In the Devices section of the XF86Config file, you should add a Clocks line containing the list of dot clocks for your card. For example, for the clocks in this example, we would add the line:
to the Devices section of the file, after Chipset. The order of the clocks is important! Don't re-sort the list of clocks or remove duplicates.Clocks 25 28 38 36 40 45 32 0
If you cannot find the dot clocks associated with your card, the X server can probe for these as well. Using the X -probeonly command described earlier, the output should contain lines that look like the following:
We could then add a Clocks line containing all of these values, as printed. You can use more than one Clocks line in XF86Config if all the values (sometimes there are more than eight clock values printed) don't fit onto one line. Again, be sure to keep the list of clocks in the order that they are printed.(- -) S3: clocks: 25.18 28.32 38.02 36.15 40.33 45.32 32.00 00.00
Be sure there is no Clocks line (or that it is commented out) in the Devices section of the file when using X -probeonly to probe for the clocks. If there is a Clocks line present, the server will not probe for the clocks; it will use the values given in XF86Config.
Note that some accelerated video boards use a programmable clock chip. (See the XF86_Accel manual page for details; this generally applies to S3, AGX, and XGA-2 boards.) This chip essentially allows the X server to tell the card which dot clocks to use. If this is the case, you may not find a list of dot clocks for the card in any of the files mentioned earlier. Or the list of dot clocks printed when using X -probeonly will contain only one or two discrete clock values, with the rest being duplicates or zero.
For boards that use a programmable clock chip, you would use a ClockChip line, instead of a Clocks line, in your XF86Config file. ClockChip gives the name of the clock chip as used by the video card. But in most cases, the X server can detect your clock chip automatically and find the correct entry itself.
If you are not so lucky, the manual pages for each server describe the possible values for your server. For example, in the file README.S3, we see that several S3-864 video cards use an ICD2061A clock chip, and that we should use the line:
instead of Clocks in the XF86Config file. As with Clocks, this line should go in the Devices section after Chipset.ClockChip "icd2061a"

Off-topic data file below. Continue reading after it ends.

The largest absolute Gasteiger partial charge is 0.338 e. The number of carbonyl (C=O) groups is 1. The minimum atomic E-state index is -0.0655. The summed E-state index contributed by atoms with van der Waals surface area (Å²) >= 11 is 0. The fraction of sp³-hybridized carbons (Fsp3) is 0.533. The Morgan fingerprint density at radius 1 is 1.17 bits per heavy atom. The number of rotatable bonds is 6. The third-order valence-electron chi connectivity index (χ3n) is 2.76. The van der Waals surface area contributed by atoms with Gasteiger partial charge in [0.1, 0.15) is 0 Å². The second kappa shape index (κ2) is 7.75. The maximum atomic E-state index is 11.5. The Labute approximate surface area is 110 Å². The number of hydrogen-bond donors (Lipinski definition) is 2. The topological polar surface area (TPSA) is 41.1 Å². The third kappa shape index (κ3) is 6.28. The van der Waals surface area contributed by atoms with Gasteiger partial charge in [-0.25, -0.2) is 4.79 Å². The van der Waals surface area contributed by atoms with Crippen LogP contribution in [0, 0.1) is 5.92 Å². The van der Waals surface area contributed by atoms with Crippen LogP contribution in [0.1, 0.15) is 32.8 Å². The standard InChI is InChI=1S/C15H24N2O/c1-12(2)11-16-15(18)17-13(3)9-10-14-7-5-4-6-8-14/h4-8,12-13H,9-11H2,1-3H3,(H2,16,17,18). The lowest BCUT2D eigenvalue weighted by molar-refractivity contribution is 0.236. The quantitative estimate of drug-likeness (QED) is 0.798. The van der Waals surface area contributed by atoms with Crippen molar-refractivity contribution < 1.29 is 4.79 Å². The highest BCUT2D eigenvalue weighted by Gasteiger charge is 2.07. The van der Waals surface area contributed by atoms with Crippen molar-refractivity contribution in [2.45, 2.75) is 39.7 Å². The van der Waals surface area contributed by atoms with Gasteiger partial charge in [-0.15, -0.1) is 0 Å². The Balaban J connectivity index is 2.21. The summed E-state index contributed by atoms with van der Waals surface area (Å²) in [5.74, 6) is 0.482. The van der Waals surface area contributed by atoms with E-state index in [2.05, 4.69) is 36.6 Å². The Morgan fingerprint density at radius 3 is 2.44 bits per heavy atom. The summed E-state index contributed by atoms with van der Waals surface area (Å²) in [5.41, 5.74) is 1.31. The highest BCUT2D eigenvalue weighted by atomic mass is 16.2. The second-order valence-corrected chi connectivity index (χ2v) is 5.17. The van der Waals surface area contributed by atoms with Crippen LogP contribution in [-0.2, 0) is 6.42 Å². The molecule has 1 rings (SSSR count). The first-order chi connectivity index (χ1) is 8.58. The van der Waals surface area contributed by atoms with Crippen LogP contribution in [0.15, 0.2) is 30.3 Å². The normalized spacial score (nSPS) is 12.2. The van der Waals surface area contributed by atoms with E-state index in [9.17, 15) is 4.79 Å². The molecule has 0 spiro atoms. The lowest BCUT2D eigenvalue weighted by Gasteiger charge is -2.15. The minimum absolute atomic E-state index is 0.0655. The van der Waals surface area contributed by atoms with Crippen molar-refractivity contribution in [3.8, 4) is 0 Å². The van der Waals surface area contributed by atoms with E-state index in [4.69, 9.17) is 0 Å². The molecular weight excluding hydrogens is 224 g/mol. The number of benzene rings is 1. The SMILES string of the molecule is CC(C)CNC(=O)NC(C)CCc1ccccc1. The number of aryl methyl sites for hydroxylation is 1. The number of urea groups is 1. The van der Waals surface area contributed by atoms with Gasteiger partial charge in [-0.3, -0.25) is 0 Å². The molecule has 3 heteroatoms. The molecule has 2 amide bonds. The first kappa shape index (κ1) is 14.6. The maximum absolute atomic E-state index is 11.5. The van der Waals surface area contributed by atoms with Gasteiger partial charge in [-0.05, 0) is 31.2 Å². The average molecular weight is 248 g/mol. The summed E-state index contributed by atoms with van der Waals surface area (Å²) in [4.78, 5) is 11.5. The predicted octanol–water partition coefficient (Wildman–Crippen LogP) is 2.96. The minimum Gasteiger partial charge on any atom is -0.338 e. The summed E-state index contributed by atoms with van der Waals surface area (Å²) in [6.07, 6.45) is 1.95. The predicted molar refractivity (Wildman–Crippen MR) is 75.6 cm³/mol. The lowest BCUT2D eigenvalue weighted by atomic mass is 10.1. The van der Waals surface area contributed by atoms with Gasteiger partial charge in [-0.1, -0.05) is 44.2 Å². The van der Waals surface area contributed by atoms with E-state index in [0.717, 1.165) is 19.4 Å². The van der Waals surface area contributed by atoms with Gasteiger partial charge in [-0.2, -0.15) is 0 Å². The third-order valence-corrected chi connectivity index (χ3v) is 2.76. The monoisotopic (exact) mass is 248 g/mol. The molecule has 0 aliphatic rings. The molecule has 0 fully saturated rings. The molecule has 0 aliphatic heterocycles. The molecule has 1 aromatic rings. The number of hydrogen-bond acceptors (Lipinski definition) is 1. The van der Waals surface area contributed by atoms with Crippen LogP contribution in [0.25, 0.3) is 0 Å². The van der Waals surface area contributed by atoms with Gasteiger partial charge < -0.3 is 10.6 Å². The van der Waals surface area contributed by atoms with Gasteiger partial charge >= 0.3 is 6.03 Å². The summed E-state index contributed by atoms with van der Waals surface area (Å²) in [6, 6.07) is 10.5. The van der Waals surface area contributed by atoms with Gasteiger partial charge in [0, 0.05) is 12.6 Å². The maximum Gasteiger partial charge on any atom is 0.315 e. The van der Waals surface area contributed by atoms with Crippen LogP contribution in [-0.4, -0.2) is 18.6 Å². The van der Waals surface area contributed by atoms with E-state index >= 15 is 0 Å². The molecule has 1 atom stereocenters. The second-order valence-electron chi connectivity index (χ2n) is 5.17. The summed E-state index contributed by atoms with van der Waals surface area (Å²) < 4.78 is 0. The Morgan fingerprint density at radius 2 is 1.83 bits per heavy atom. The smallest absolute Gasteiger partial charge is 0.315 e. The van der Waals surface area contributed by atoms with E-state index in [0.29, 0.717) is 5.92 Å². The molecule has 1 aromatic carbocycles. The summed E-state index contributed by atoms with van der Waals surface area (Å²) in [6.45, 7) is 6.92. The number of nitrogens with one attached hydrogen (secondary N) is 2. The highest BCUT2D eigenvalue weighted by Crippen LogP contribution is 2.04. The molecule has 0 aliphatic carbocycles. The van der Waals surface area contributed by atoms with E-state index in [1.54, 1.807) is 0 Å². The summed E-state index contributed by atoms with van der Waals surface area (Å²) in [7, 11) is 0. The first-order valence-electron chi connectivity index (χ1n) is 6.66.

Similarly, some accelerated cards require you to specify the RAMDAC chip type in the XF86Config file, using a Ramdac line. The XF86_Accel manual page describes this option. Usually, the X server will correctly probe for the RAMDAC.
Some video card types require you to specify several options in the Devices section of XF86Config. These options will be described in the manual page for your server, as well as in the various files (such as README.cirrus or README.S3). These options are enabled using the Option line. For example, the #9 GXE 64 card requires the option:
Usually, the X server works without these options, but they are necessary to obtain the best performance. There are too many such options to list here, and they each depend on the particular video card being used. If you must use one of these options, fear not: the X server manual pages and various files in /usr/X11R6/lib/X11/doc will tell you what they are.Option "number_nine"
So when you're finished, you should end up with a Devices section that looks something like this:
This Device entry is valid only for a particular video card, the #9 GXE 64; it is given here only as an example. Most video cards require a Clocks line, instead of ClockChip.Section "Device" # Device section for the #9 GXE 64 only ! Identifier "#9 GXE 64" Chipset "mmio_928" ClockChip "icd2061a" Option "number_nine" EndSection
There are other options you can include in the Devices entry. Check the X server manual pages for the gritty details, but the explanation in this section should suffice for most systems.